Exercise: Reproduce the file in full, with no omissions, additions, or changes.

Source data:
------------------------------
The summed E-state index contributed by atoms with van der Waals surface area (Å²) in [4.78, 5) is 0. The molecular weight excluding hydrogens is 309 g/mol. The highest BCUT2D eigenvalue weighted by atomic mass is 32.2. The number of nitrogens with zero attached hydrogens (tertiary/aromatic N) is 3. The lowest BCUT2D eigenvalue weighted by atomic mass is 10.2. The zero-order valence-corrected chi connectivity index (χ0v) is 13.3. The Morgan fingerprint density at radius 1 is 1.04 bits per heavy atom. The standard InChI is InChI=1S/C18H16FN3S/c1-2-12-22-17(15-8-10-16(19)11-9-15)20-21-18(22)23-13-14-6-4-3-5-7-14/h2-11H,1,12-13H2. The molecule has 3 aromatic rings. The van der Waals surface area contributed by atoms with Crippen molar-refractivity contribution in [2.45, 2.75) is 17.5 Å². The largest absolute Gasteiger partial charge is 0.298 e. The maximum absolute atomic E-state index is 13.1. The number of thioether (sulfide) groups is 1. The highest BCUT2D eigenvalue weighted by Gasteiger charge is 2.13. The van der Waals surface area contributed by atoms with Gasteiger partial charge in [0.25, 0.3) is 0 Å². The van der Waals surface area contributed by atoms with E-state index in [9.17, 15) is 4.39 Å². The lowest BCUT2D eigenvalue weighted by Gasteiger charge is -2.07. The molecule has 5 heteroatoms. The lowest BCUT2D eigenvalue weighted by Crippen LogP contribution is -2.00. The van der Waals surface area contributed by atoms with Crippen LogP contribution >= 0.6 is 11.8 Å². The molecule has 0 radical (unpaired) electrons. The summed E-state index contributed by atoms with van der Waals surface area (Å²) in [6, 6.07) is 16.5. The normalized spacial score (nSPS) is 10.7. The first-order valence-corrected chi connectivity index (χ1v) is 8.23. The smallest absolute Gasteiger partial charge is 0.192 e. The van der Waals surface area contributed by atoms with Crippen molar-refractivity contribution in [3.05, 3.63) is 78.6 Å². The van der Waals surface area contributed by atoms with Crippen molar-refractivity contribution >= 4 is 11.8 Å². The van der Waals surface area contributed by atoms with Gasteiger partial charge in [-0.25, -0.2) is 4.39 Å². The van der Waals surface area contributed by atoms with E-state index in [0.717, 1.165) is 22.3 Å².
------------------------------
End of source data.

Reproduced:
The summed E-state index contributed by atoms with van der Waals surface area (Å²) in [4.78, 5) is 0. The molecular weight excluding hydrogens is 309 g/mol. The highest BCUT2D eigenvalue weighted by atomic mass is 32.2. The number of nitrogens with zero attached hydrogens (tertiary/aromatic N) is 3. The lowest BCUT2D eigenvalue weighted by atomic mass is 10.2. The zero-order valence-corrected chi connectivity index (χ0v) is 13.3. The Morgan fingerprint density at radius 1 is 1.04 bits per heavy atom. The standard InChI is InChI=1S/C18H16FN3S/c1-2-12-22-17(15-8-10-16(19)11-9-15)20-21-18(22)23-13-14-6-4-3-5-7-14/h2-11H,1,12-13H2. The molecule has 3 aromatic rings. The van der Waals surface area contributed by atoms with Crippen molar-refractivity contribution in [2.45, 2.75) is 17.5 Å². The largest absolute Gasteiger partial charge is 0.298 e. The maximum absolute atomic E-state index is 13.1. The number of thioether (sulfide) groups is 1. The highest BCUT2D eigenvalue weighted by Gasteiger charge is 2.13. The van der Waals surface area contributed by atoms with Gasteiger partial charge in [0.25, 0.3) is 0 Å². The van der Waals surface area contributed by atoms with E-state index in [9.17, 15) is 4.39 Å². The lowest BCUT2D eigenvalue weighted by Gasteiger charge is -2.07. The molecule has 5 heteroatoms. The lowest BCUT2D eigenvalue weighted by Crippen LogP contribution is -2.00. The van der Waals surface area contributed by atoms with Crippen LogP contribution >= 0.6 is 11.8 Å². The molecule has 0 radical (unpaired) electrons. The summed E-state index contributed by atoms with van der Waals surface area (Å²) in [6, 6.07) is 16.5. The normalized spacial score (nSPS) is 10.7. The first-order valence-corrected chi connectivity index (χ1v) is 8.23. The smallest absolute Gasteiger partial charge is 0.192 e. The van der Waals surface area contributed by atoms with Crippen molar-refractivity contribution in [3.05, 3.63) is 78.6 Å². The van der Waals surface area contributed by atoms with Crippen molar-refractivity contribution >= 4 is 11.8 Å². The van der Waals surface area contributed by atoms with Gasteiger partial charge in [-0.25, -0.2) is 4.39 Å². The van der Waals surface area contributed by atoms with E-state index in [0.717, 1.165) is 22.3 Å².